Red-tailed wheatear (Oenanthe chrysopygia)

Also known as: Afghan wheatear, rufous-rumped wheatear, rufous-tailed wheatear, rusty-tailed wheatear
Synonyms: Dromolaea chrysopygia
GenusOenanthe (1)
SizeLength: 14.5 cm (2)
Wingspan: 26 - 37 cm (2)
Weight18 - 29 g (3)

The red-tailed wheatear is classified as Least Concern (LC) on the IUCN Red List (1).

A small territorial songbird, the red-tailed wheatear (Oenanthe chrysopygia) has rather drab plumage despite its colourful name. The male red-tailed wheatear is indistinguishable from the female, with greyish-brown plumage on the crown and back. The tail has a black band at the end and central black feathers, forming a distinctive T-shaped marking (3). The name ‘red-tailed wheatear’ comes from the rust-tinged tail, and the ear-coverts, chin and breast are also rusty red. This species has black legs and a black bill (2) (3).

Characteristically tame, the red-tailed wheatear has an uncomplicated song of short simple phrases separated by short pauses (3) (4). The song of the male is usually slow and serene, whereas the female may give a distinguishing ‘snore’ in antagonistic situations. The male will usually have around three different posts throughout its territory from which it sings whilst the female is feeding or nesting (2).

The red-tailed wheatear has a large range and is native to fourteen countries from Saudi Arabia to Oman (5). During the breeding season the red-tailed wheatear occurs in northeast Turkey, Armenia, northern Iran, southeast Tajikistan, Afghanistan and western Pakistan. Outside the breeding season, the red-tailed wheatear is found across the Arabian Peninsula, as well as in southern Iraq, Iran, eastern Afghanistan, Pakistan and northwest India (2) (3).

The red-tailed wheatear inhabits arid upland mountainous regions with steep, bare terrain. It is commonly found on boulder-strewn hillsides, on rocky outcrops that provide good cover from predators and excellent song posts. The red-tailed wheatear breeds in areas with convenient burrows, fissures and scree for nesting or taking cover, and has even been known to take cover in gerbil holes (2) (6). This species occurs at elevations of 2,500 to 4,000 metres (2).

In winter the red-tailed wheatear generally favours much flatter areas with gentle sloping ground (2).

The red-tailed wheatear feeds primarily on insects, surviving mainly on a diet of ants, beetles and larval moths and butterflies (2). It also takes a variety of other insects, from locusts to solitary wasps, and has even been recorded taking a small lizard. Plant material such as seeds, fruits and the leaves and stems of grasses also sometimes form part of its diet (3).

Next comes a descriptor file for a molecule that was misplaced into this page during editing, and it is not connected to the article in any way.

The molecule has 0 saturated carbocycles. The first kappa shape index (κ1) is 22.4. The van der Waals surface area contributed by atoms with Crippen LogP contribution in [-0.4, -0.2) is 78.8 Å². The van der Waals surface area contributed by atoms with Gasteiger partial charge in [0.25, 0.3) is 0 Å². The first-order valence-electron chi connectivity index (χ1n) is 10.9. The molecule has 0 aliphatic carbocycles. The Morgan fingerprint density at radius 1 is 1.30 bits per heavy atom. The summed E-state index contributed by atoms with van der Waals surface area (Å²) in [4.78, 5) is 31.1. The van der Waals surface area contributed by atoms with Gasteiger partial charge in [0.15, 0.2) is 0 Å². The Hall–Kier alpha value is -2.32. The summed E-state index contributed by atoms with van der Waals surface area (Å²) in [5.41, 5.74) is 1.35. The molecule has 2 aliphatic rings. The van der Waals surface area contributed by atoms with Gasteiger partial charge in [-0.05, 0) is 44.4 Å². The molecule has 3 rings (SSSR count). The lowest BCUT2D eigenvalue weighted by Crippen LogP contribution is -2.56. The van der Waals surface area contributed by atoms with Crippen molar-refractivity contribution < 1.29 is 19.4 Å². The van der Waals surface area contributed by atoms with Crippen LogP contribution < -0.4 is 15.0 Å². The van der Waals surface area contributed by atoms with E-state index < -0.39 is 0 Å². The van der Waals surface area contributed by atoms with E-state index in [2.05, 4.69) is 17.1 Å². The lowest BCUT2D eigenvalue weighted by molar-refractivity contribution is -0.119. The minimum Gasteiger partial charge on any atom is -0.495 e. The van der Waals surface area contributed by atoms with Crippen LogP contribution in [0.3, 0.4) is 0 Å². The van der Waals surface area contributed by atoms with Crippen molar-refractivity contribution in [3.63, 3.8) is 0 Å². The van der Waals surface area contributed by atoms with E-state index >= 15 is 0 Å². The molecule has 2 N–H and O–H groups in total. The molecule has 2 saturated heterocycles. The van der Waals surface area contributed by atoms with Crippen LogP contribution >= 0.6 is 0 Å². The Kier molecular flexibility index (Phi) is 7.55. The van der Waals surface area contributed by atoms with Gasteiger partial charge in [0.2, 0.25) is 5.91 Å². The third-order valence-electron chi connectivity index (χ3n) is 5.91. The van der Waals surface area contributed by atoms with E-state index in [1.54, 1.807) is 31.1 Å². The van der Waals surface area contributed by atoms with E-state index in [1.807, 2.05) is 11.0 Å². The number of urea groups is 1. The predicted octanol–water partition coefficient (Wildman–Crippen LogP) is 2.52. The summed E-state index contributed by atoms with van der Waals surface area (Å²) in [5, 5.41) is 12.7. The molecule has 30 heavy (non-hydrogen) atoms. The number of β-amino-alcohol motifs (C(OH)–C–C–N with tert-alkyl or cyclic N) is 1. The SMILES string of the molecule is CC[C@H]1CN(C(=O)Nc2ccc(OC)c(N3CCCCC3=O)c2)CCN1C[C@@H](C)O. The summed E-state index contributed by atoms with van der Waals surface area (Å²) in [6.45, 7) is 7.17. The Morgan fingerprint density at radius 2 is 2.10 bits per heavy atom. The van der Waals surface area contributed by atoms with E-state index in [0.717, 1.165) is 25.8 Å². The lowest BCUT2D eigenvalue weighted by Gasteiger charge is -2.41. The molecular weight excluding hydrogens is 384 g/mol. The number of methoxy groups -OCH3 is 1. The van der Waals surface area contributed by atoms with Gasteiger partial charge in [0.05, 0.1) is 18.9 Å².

Food is obtained using a variety of methods, but the red-tailed wheatear will commonly use a ‘dash-and-jab’ technique, where the bird will launch an attack on prey on the ground from an elevated perch (2). This species is also known to pluck prey off vegetation, or dig food such as beetle larvae from the ground with its bill. A technique known as ‘wing-flashing’, where the bird flushes insects from underneath rocks by beating its wings and calling, is also sometimes used (7).

During the breeding season, the red-tailed wheatear is generally solitary, but when breeding it usually forms monogamous pairs (2) (8). Breeding usually starts between April and June, but in eastern Turkey breeding can be quite late, occurring between June and August (9). The red-tailed wheatear nests in rock crevices or among stones, creating loosely constructed shallow cups of grass for the nest. The nest is lined with fine fibres stripped from plant stems, and rests on a thick base comprised of small, flat stones (2). The eggs of the red-tailed wheatear are very pale blue with sparse, light red-brown spotting (3). The clutch of 4 to 6 eggs is usually incubated for around 13 days, and both of the adults feed the nestlings (8) (10).

The red-tailed wheatear is not currently known to be facing any major threats, and its population is thought to be stable (5).

There are no known conservation measures currently targeting the red-tailed wheatear. However, 391 sites have been identified as ‘Important Bird Areas’ (IBAs) in the Middle East, and conservation programmes to protect the habitats of more endangered birds in these areas may indirectly benefit the red-tailed wheatear (5).

More information on the red-tailed wheatear:

This information is awaiting authentication by a species expert, and will be updated as soon as possible. If you are able to help please contact:

  1. IUCN Red List (November, 2010)
  2. Cramp, S. (1988) Handbook of the Birds of Europe the Middle East and North Africa. The Birds of the Western Palearctic. Volume V: Tyrant Flycatchers to Thrushes. Oxford University Press, Oxford.
  3. del Hoyo, J., Elliott, A. and Christie, D. (2005) Handbook of the Birds of the World. Volume 10: Cuckoo-Shrikes to Thrushes. Lynx Edicions, Barcelona.
  4. Christison, A.F.P. and Ticehurst, C.B. (1942) Some additional notes on the distribution of the avifauna of northern Baluchistan. Journal of the Bombay Natural History Society, 43: 478-487.
  5. BirdLife International (November, 2010)
  6. Ali, S. and Ripley, S.D. (1973) Handbook of the Birds of India and Pakistan. Volume 9: Robins to Wagtails. University Oxford Press, Oxford.
  7. Loskot V.M. and Petrusenko A.A. (1974) On nutrition of the Red-tailed Wheatear (Oenanthe xanthoprymna Hempr. et Her.) in Badakhshan. Vestnik zoologii, 5: 59-65.
  8. Erard, C. and Etchecopar, R.D. (1970) Some notes on the birds of Angola. Bulletin of the British Ornithologists' Club, 90: 158-161.
  9. Helbig, A. J. (1984) Bemerkenswerte ornithologische beobachtungen in der Turkei im sommer 1981. Bonner Zoologische Beiträge, 35 (1-3): 57-69.
  10. Panow, E.N. (1974) Die Steinschmätzer der nördlichen Paläarktis. Gattung Oenanthe. Die Neue Brehm-Bücherei 482, Ziemsen, Lutherstadt Wittenberg.